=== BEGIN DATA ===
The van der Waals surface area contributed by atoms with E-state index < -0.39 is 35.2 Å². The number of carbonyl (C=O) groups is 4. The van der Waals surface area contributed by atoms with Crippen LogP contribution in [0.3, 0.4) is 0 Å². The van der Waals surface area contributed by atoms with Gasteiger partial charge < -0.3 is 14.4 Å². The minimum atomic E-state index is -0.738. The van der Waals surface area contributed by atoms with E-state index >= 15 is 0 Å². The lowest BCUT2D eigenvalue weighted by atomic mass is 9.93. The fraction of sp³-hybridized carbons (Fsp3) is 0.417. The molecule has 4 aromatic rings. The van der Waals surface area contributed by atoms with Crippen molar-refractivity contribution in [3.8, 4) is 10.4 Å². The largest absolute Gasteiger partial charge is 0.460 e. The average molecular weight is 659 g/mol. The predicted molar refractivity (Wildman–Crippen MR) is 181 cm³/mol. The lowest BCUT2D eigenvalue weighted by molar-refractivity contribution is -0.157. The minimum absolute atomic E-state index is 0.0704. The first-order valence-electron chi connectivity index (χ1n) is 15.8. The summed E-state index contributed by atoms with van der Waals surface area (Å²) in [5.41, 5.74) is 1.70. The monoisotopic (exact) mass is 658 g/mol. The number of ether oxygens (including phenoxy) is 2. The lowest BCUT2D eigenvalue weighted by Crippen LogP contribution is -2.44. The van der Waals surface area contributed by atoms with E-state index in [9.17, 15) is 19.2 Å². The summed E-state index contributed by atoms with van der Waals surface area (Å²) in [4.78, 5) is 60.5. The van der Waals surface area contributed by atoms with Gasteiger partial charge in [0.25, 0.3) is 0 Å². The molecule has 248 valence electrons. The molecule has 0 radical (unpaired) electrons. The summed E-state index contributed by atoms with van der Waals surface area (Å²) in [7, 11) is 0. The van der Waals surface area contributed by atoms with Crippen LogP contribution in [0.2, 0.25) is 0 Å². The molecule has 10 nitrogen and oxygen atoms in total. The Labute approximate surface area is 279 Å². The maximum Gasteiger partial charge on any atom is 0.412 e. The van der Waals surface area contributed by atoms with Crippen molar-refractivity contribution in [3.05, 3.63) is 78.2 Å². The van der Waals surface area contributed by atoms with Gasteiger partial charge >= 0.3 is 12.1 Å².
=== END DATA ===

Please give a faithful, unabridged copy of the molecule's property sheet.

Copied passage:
The van der Waals surface area contributed by atoms with E-state index < -0.39 is 35.2 Å². The number of carbonyl (C=O) groups is 4. The van der Waals surface area contributed by atoms with Crippen LogP contribution in [0.3, 0.4) is 0 Å². The van der Waals surface area contributed by atoms with Gasteiger partial charge < -0.3 is 14.4 Å². The minimum atomic E-state index is -0.738. The van der Waals surface area contributed by atoms with E-state index >= 15 is 0 Å². The lowest BCUT2D eigenvalue weighted by atomic mass is 9.93. The fraction of sp³-hybridized carbons (Fsp3) is 0.417. The molecule has 4 aromatic rings. The van der Waals surface area contributed by atoms with Crippen molar-refractivity contribution in [3.8, 4) is 10.4 Å². The largest absolute Gasteiger partial charge is 0.460 e. The average molecular weight is 659 g/mol. The predicted molar refractivity (Wildman–Crippen MR) is 181 cm³/mol. The lowest BCUT2D eigenvalue weighted by molar-refractivity contribution is -0.157. The minimum absolute atomic E-state index is 0.0704. The first-order valence-electron chi connectivity index (χ1n) is 15.8. The summed E-state index contributed by atoms with van der Waals surface area (Å²) in [5.41, 5.74) is 1.70. The monoisotopic (exact) mass is 658 g/mol. The number of ether oxygens (including phenoxy) is 2. The lowest BCUT2D eigenvalue weighted by Crippen LogP contribution is -2.44. The van der Waals surface area contributed by atoms with E-state index in [9.17, 15) is 19.2 Å². The summed E-state index contributed by atoms with van der Waals surface area (Å²) in [4.78, 5) is 60.5. The van der Waals surface area contributed by atoms with Gasteiger partial charge in [0.25, 0.3) is 0 Å². The molecule has 248 valence electrons. The molecule has 0 radical (unpaired) electrons. The summed E-state index contributed by atoms with van der Waals surface area (Å²) in [7, 11) is 0. The van der Waals surface area contributed by atoms with Crippen LogP contribution in [0.2, 0.25) is 0 Å². The molecule has 10 nitrogen and oxygen atoms in total. The Labute approximate surface area is 279 Å². The maximum Gasteiger partial charge on any atom is 0.412 e. The van der Waals surface area contributed by atoms with Crippen molar-refractivity contribution in [3.05, 3.63) is 78.2 Å². The van der Waals surface area contributed by atoms with Gasteiger partial charge >= 0.3 is 12.1 Å².